Reader Rob P asked for,
[a] post on your “earn and burn” philosophy would be helpful. How do I know if I’m hoarding too many UR points and not spending them enough?
I explained ten years ago why points programs devalue. They’re private currencies without any binding constraints. The Supreme Court even limited your right to sue this year. Programs can do as they wish with impunity.
There’s tremendous value in frequent flyer programs but you should not save points now for some future day in which you might spend them.
In general your points will never be worth more tomorrow than they are today. The only real exception to that has been the introduction of alliances. The ability to redeem across partners, even on the same award ticket, made existing points more valuable not less valuable.
But the cost of awards goes up, and in most cases the rules associated with redeeming awards get more restrictive (the United-Continental merger is an exception, as it spelled an end to United blocking otherwise-available awards when the airline didn’t want to pay for the seats and also led to more generous routing rules).
In general I recommend points that transfer to other programs, you’re diversifying your points holdings even by accumulating a single currency. Starwood, Chase, American Express (and to a lesser extent Diners Club and Citi’s Thank You Points) are more desirable than individual airline miles because you can put your points where you need them when you need them later.
But this isn’t a panacea. Transferrable points can devalue. We just had a scare with Chase removing points transfers to Korean Air from its website, although it looks like this may be temporary and we’ll get these transfers back. But it serves as a reminder that even these programs can devalue – although usually with notice.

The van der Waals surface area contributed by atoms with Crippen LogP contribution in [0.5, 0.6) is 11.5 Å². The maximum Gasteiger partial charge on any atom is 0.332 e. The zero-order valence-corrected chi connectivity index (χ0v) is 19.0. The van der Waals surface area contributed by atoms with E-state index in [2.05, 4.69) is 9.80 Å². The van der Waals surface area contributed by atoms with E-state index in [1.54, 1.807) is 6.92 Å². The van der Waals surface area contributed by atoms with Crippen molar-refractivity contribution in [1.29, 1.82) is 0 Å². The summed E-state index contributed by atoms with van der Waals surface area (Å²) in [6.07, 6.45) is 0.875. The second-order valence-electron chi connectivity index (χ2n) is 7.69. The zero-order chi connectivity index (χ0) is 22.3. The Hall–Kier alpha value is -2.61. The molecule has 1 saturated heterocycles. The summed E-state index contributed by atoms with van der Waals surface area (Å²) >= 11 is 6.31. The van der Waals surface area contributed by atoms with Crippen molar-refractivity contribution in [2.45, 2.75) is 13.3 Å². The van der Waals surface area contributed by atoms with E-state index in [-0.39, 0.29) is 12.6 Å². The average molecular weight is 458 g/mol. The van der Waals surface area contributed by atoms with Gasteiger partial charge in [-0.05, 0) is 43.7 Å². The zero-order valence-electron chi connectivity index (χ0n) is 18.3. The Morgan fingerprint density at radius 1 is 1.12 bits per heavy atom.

American Express has lost transfer partners many times in the past (US Airways, Continental, Northwest, to name a few). Starwood has devalued its transfer ratios… Qantas used to be 1:2. United used to be 1:1. For a time Singapore went down to 2:1 but was brought back up to parity.
There are two lessons:
- Burn as you earn. You don’t care about devaluations as much if you are earning and burning in roughly the same period, under the same award chart. It’s much easier to earn points than it used to be. What’s a problem is earning points 10 years ago, when it was harder to do so, and spending them now when awards are more expensive.
- Diversify your points. I like having Chase, Starwood, and Amex points.. and also points with various airline and hotel programs. That way I don’t take a hit to my entire portfolio when a single program devalues.
These two pieces of advice sound somewhat in conflict and they are. Diversifying involves building up large points balances that you aren’t likely to spend right away.
The truth is I earn points too quickly to spend them right away, so I want to have them spread out as best I can. Plus I don’t know what my future self will want or need in terms or rewards. I’m hedging not just devaluations but unknown future preferences.
I don’t want too many points. I want to have enough points in a given program to redeem them, and then earn points in the next program until I have enough for the redemption I’m likely to want. And then the next program. Meanwhile I’d be redeeming.
Although in practice I diversity, I spend points regularly, but I earn faster than I burn. So I will become the victim of devaluations, as I have in the past. Knowing that causes me to discount, now, how much I value the miles I’m accumulating — so I’m willing to spend less to accumulate them than if I were going to use them in the near-term.